Fitment For 22’s
Because Banks plans to sport a custom 8-lug, 22-inch wheel on LokJaw, they’ll be running the widest available NT555RII Nitto offers. Each 305/40R22 drag radial will measure 12.32-inches wide, 31.61-inches in overall diameter and tip the scales at just 38.5 pounds. Their W speed rating also means they’re rated for 168 mph. So after the NT555RII’s take a big bite out of the pavement, they’ll support the blown L5P Duramax and six-speed Allison combination essentially until LokJaw runs out of road.
Unbeatable On Price
Another area where the NT555RII shines is in price. Banks’ Brand Manager, Jay Tilles, pointed out the fact that despite being just as effective as competitive drag radials, the NT555RII’s street price is considerably lower. At $350 a tire for the 305/40R22 tread used on LokJaw, comparably sized drag radials from other manufacturers are priced between $550 and $800 per tire. And while no one touches Nitto on price, Gale Banks himself doubts other tires can hook up as well, either. ”I gotta tell ya, I doubt that somebody else is gonna outperform them, regardless of price,” he told us. “If the Nittos hook up, do the job and they live—and you can drive the hell out of them on the street, why would you wanna spend more money on something else?”
15 To 22-Inch Availability
While Banks went with the largest NT555RII drag radial offered, there are still 27 other sizes to choose from. A wide variety of sizes span from 15-inch wheels all the way up to the aforementioned 22’s. This means everything from old-school hot-rods to late-model muscle cars, trucks and SUV’s are supported. If you’re looking for a tire with ET-optimizing traction at the drag strip, solid performance on the street and surprising tread longevity, the NT555RII is hard to beat.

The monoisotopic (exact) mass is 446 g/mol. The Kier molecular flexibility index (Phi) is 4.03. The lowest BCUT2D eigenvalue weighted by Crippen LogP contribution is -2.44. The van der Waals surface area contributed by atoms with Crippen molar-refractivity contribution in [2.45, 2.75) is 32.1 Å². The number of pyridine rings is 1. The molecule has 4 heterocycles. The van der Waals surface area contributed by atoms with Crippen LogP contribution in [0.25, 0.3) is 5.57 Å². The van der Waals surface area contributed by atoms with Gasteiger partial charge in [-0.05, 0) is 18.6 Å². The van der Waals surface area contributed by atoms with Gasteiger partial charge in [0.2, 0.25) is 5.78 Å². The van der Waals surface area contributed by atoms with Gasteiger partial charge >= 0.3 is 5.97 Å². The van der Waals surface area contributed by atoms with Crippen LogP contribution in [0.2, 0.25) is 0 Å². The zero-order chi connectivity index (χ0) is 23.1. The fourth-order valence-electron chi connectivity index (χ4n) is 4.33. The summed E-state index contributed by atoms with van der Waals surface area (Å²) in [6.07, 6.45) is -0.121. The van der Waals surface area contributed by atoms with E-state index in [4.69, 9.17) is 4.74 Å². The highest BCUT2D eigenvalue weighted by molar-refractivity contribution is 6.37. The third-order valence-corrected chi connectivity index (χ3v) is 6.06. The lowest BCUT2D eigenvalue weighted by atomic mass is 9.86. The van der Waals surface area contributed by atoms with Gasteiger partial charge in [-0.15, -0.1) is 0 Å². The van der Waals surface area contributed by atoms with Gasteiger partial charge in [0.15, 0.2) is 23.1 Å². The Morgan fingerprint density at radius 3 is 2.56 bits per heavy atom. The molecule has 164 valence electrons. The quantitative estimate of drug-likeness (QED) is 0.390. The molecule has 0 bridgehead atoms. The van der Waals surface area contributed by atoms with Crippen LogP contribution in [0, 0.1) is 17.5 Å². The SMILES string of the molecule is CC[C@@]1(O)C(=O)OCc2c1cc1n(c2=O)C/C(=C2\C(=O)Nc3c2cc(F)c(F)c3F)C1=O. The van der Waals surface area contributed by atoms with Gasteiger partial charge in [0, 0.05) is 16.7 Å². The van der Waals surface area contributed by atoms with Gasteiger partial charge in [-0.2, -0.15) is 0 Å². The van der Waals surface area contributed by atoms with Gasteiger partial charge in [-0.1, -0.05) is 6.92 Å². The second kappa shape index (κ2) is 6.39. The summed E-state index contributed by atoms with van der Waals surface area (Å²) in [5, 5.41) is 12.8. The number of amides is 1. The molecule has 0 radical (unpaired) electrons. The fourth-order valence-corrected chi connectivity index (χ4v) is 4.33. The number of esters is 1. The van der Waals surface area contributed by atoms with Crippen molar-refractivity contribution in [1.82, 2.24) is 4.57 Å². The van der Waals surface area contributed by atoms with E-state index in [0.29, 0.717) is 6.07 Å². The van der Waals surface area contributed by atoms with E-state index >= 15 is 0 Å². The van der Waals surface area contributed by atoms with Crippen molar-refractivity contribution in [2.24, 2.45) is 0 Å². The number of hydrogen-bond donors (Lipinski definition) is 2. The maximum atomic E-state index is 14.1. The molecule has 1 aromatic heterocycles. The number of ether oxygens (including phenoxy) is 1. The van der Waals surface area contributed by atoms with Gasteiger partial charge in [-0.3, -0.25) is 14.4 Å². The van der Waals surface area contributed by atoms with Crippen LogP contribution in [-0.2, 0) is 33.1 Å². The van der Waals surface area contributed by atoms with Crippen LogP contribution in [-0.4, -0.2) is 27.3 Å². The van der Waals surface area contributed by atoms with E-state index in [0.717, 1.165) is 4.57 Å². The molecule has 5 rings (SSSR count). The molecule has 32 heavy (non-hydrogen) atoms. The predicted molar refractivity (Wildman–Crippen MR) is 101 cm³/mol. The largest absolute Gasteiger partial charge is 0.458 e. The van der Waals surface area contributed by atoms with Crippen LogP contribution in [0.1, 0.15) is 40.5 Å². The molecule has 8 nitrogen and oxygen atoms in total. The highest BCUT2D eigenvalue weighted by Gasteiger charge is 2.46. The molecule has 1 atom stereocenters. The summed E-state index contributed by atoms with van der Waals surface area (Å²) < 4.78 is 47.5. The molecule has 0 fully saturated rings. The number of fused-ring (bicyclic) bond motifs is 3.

The Perfect Pair
To bolster the driving experience you get with the NT555RII, Nitto specifically designed it to compliment its NT555 G2 summer ultra high performance tire. Notice that the NT555 G2 (left) also incorporates the twin center ribs, which increases straight-line stability. Its large, tapered tread blocks also provide exceptional cornering stability, which is said to outperform the original NT555 tire (i.e. the “triple nickel”). Sound water evacuation and wet handling also make the NT555 G2 the perfect partner for the NT555RII.
LokJaw’s Conventional Tire Option
For parts-running duties, LokJaw may occasionally sport a Nitto Invo at each end of the Strange 9-inch in the rear. “If we don’t want to go out and get real drag-happy, we have conventional Invo’s to run on the back of it,” Gale said. But while they’re no drag radial, don’t expect the ultra high performance Invo’s to go up in smoke in spirited driving. The Invo was designed with an outer shoulder comprised of large, reinforced tread blocks to increase the amount of surface area that contacts the road. They’re no drag radial, but they can hold their own with big power in the mix.
More From Driving Line
- Need more proof Nitto’s NT555RII is the ultimate drag radial for the weekend warrior? Prepare to be convinced they’re perfect for your car, truck or SUV right here.